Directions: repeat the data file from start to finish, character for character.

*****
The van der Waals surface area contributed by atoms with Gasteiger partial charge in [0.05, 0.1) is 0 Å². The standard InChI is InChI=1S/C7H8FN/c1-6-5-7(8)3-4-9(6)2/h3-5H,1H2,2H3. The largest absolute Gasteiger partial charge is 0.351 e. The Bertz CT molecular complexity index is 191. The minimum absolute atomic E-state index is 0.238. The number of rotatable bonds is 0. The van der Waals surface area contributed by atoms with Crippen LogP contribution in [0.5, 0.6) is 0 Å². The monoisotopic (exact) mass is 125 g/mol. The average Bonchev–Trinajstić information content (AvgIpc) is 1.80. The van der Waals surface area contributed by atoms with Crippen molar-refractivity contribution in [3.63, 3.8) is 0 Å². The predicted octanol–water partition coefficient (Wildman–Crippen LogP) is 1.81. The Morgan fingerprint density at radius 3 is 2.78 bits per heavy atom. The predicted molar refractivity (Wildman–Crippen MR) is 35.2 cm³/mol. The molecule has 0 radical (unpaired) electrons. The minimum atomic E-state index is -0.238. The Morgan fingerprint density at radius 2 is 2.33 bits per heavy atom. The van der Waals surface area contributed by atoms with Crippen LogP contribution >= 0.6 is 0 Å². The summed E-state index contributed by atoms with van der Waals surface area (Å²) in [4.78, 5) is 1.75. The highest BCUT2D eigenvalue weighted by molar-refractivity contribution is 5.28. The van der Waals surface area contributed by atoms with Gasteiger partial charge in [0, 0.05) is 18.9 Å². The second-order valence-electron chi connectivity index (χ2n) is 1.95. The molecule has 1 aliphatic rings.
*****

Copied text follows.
The van der Waals surface area contributed by atoms with Gasteiger partial charge in [0.05, 0.1) is 0 Å². The standard InChI is InChI=1S/C7H8FN/c1-6-5-7(8)3-4-9(6)2/h3-5H,1H2,2H3. The largest absolute Gasteiger partial charge is 0.351 e. The Bertz CT molecular complexity index is 191. The minimum absolute atomic E-state index is 0.238. The number of rotatable bonds is 0. The van der Waals surface area contributed by atoms with Crippen LogP contribution in [0.5, 0.6) is 0 Å². The monoisotopic (exact) mass is 125 g/mol. The average Bonchev–Trinajstić information content (AvgIpc) is 1.80. The van der Waals surface area contributed by atoms with Crippen molar-refractivity contribution in [3.63, 3.8) is 0 Å². The predicted octanol–water partition coefficient (Wildman–Crippen LogP) is 1.81. The Morgan fingerprint density at radius 3 is 2.78 bits per heavy atom. The predicted molar refractivity (Wildman–Crippen MR) is 35.2 cm³/mol. The molecule has 0 radical (unpaired) electrons. The minimum atomic E-state index is -0.238. The Morgan fingerprint density at radius 2 is 2.33 bits per heavy atom. The van der Waals surface area contributed by atoms with Crippen LogP contribution >= 0.6 is 0 Å². The summed E-state index contributed by atoms with van der Waals surface area (Å²) in [4.78, 5) is 1.75. The highest BCUT2D eigenvalue weighted by molar-refractivity contribution is 5.28. The van der Waals surface area contributed by atoms with Gasteiger partial charge in [0, 0.05) is 18.9 Å². The second-order valence-electron chi connectivity index (χ2n) is 1.95. The molecule has 1 aliphatic rings.